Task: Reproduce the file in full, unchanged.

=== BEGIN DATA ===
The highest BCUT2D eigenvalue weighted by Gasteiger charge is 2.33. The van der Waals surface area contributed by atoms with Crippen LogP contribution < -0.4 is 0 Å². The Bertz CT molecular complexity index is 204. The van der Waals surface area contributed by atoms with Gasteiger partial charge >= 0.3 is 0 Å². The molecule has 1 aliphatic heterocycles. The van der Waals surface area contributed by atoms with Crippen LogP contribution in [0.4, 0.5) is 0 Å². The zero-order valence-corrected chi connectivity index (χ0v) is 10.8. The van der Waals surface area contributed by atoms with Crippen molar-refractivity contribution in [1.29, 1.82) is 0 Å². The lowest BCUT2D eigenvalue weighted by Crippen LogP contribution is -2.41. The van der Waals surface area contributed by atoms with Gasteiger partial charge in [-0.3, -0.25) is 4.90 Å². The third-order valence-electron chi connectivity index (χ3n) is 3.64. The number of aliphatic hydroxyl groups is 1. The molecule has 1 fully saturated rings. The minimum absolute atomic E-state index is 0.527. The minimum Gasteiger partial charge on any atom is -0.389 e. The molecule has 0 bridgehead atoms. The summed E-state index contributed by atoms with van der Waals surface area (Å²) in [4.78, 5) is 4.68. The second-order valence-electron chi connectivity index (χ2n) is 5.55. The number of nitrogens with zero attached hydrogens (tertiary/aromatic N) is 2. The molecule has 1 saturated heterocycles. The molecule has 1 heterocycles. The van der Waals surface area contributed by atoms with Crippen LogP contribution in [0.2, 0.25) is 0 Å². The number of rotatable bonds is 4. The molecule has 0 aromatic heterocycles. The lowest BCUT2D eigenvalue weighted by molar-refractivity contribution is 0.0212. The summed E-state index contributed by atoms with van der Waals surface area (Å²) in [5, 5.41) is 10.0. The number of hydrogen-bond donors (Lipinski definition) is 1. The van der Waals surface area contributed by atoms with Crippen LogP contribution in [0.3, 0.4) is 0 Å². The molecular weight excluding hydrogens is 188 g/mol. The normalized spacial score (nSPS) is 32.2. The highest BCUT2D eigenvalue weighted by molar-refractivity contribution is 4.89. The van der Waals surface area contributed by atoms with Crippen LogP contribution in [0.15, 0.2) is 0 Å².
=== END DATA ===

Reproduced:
The highest BCUT2D eigenvalue weighted by Gasteiger charge is 2.33. The van der Waals surface area contributed by atoms with Crippen LogP contribution < -0.4 is 0 Å². The Bertz CT molecular complexity index is 204. The van der Waals surface area contributed by atoms with Gasteiger partial charge >= 0.3 is 0 Å². The molecule has 1 aliphatic heterocycles. The van der Waals surface area contributed by atoms with Crippen LogP contribution in [0.4, 0.5) is 0 Å². The zero-order valence-corrected chi connectivity index (χ0v) is 10.8. The van der Waals surface area contributed by atoms with Crippen molar-refractivity contribution in [1.29, 1.82) is 0 Å². The lowest BCUT2D eigenvalue weighted by Crippen LogP contribution is -2.41. The van der Waals surface area contributed by atoms with Gasteiger partial charge in [-0.3, -0.25) is 4.90 Å². The third-order valence-electron chi connectivity index (χ3n) is 3.64. The number of aliphatic hydroxyl groups is 1. The molecule has 1 fully saturated rings. The minimum absolute atomic E-state index is 0.527. The minimum Gasteiger partial charge on any atom is -0.389 e. The molecule has 0 bridgehead atoms. The summed E-state index contributed by atoms with van der Waals surface area (Å²) in [4.78, 5) is 4.68. The second-order valence-electron chi connectivity index (χ2n) is 5.55. The number of nitrogens with zero attached hydrogens (tertiary/aromatic N) is 2. The molecule has 1 saturated heterocycles. The molecule has 1 heterocycles. The van der Waals surface area contributed by atoms with Crippen LogP contribution in [0.2, 0.25) is 0 Å². The number of rotatable bonds is 4. The molecule has 0 aromatic heterocycles. The lowest BCUT2D eigenvalue weighted by molar-refractivity contribution is 0.0212. The summed E-state index contributed by atoms with van der Waals surface area (Å²) in [5, 5.41) is 10.0. The number of hydrogen-bond donors (Lipinski definition) is 1. The van der Waals surface area contributed by atoms with Crippen LogP contribution in [0.3, 0.4) is 0 Å². The molecular weight excluding hydrogens is 188 g/mol. The normalized spacial score (nSPS) is 32.2. The highest BCUT2D eigenvalue weighted by molar-refractivity contribution is 4.89. The van der Waals surface area contributed by atoms with Crippen LogP contribution in [0.15, 0.2) is 0 Å².